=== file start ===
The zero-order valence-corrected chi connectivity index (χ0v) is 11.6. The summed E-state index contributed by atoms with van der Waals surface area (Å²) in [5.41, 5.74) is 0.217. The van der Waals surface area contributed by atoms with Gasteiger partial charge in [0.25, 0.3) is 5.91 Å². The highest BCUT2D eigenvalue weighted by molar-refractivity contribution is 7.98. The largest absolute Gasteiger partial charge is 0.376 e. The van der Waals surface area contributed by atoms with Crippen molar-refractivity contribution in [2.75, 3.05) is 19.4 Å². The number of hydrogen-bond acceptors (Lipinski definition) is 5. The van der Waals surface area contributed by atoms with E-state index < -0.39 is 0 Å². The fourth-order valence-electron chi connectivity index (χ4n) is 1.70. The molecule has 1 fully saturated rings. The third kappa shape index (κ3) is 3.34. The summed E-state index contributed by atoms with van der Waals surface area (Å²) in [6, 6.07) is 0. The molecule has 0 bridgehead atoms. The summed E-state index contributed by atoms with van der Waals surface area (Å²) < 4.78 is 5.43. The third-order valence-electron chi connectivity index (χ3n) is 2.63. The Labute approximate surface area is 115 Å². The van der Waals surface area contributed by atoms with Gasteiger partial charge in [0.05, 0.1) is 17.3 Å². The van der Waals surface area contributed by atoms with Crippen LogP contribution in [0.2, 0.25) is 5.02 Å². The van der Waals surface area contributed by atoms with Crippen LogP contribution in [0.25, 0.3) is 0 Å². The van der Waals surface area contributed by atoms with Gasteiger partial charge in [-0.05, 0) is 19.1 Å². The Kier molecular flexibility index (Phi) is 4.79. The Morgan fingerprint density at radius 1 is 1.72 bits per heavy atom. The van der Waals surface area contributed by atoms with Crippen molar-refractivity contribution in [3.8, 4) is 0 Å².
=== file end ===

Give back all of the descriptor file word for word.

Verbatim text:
The zero-order valence-corrected chi connectivity index (χ0v) is 11.6. The summed E-state index contributed by atoms with van der Waals surface area (Å²) in [5.41, 5.74) is 0.217. The van der Waals surface area contributed by atoms with Gasteiger partial charge in [0.25, 0.3) is 5.91 Å². The highest BCUT2D eigenvalue weighted by molar-refractivity contribution is 7.98. The largest absolute Gasteiger partial charge is 0.376 e. The van der Waals surface area contributed by atoms with Crippen molar-refractivity contribution in [2.75, 3.05) is 19.4 Å². The number of hydrogen-bond acceptors (Lipinski definition) is 5. The van der Waals surface area contributed by atoms with E-state index < -0.39 is 0 Å². The fourth-order valence-electron chi connectivity index (χ4n) is 1.70. The molecule has 1 fully saturated rings. The third kappa shape index (κ3) is 3.34. The summed E-state index contributed by atoms with van der Waals surface area (Å²) in [6, 6.07) is 0. The molecule has 0 bridgehead atoms. The summed E-state index contributed by atoms with van der Waals surface area (Å²) < 4.78 is 5.43. The third-order valence-electron chi connectivity index (χ3n) is 2.63. The Labute approximate surface area is 115 Å². The van der Waals surface area contributed by atoms with Gasteiger partial charge in [0.05, 0.1) is 17.3 Å². The van der Waals surface area contributed by atoms with Crippen LogP contribution in [0.2, 0.25) is 5.02 Å². The van der Waals surface area contributed by atoms with Crippen LogP contribution in [0.25, 0.3) is 0 Å². The van der Waals surface area contributed by atoms with Gasteiger partial charge in [-0.05, 0) is 19.1 Å². The Kier molecular flexibility index (Phi) is 4.79. The Morgan fingerprint density at radius 1 is 1.72 bits per heavy atom. The van der Waals surface area contributed by atoms with Crippen molar-refractivity contribution in [3.8, 4) is 0 Å².